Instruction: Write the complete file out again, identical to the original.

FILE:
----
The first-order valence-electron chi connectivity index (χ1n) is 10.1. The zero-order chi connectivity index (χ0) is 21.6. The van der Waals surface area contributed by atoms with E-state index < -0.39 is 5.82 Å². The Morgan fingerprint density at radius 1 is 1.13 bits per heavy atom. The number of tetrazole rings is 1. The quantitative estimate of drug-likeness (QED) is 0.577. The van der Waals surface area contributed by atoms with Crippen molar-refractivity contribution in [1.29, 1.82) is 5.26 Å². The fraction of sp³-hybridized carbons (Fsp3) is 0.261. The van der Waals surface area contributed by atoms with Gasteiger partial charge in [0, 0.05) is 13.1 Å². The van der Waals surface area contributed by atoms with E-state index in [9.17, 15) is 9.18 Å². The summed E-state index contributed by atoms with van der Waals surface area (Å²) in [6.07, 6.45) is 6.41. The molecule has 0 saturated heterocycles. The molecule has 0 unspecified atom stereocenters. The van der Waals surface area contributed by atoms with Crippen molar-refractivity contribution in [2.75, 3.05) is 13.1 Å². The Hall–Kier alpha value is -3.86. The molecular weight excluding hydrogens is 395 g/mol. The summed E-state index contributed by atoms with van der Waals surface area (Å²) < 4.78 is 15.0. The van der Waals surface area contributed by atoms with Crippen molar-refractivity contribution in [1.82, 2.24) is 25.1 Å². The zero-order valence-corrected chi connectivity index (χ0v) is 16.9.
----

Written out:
The first-order valence-electron chi connectivity index (χ1n) is 10.1. The zero-order chi connectivity index (χ0) is 21.6. The van der Waals surface area contributed by atoms with E-state index < -0.39 is 5.82 Å². The Morgan fingerprint density at radius 1 is 1.13 bits per heavy atom. The number of tetrazole rings is 1. The quantitative estimate of drug-likeness (QED) is 0.577. The van der Waals surface area contributed by atoms with Crippen molar-refractivity contribution in [1.29, 1.82) is 5.26 Å². The fraction of sp³-hybridized carbons (Fsp3) is 0.261. The van der Waals surface area contributed by atoms with Gasteiger partial charge in [0, 0.05) is 13.1 Å². The van der Waals surface area contributed by atoms with E-state index in [9.17, 15) is 9.18 Å². The summed E-state index contributed by atoms with van der Waals surface area (Å²) in [6.07, 6.45) is 6.41. The molecule has 0 saturated heterocycles. The molecule has 0 unspecified atom stereocenters. The van der Waals surface area contributed by atoms with Crippen molar-refractivity contribution in [2.75, 3.05) is 13.1 Å². The Hall–Kier alpha value is -3.86. The molecular weight excluding hydrogens is 395 g/mol. The summed E-state index contributed by atoms with van der Waals surface area (Å²) < 4.78 is 15.0. The van der Waals surface area contributed by atoms with Crippen molar-refractivity contribution in [1.82, 2.24) is 25.1 Å². The zero-order valence-corrected chi connectivity index (χ0v) is 16.9.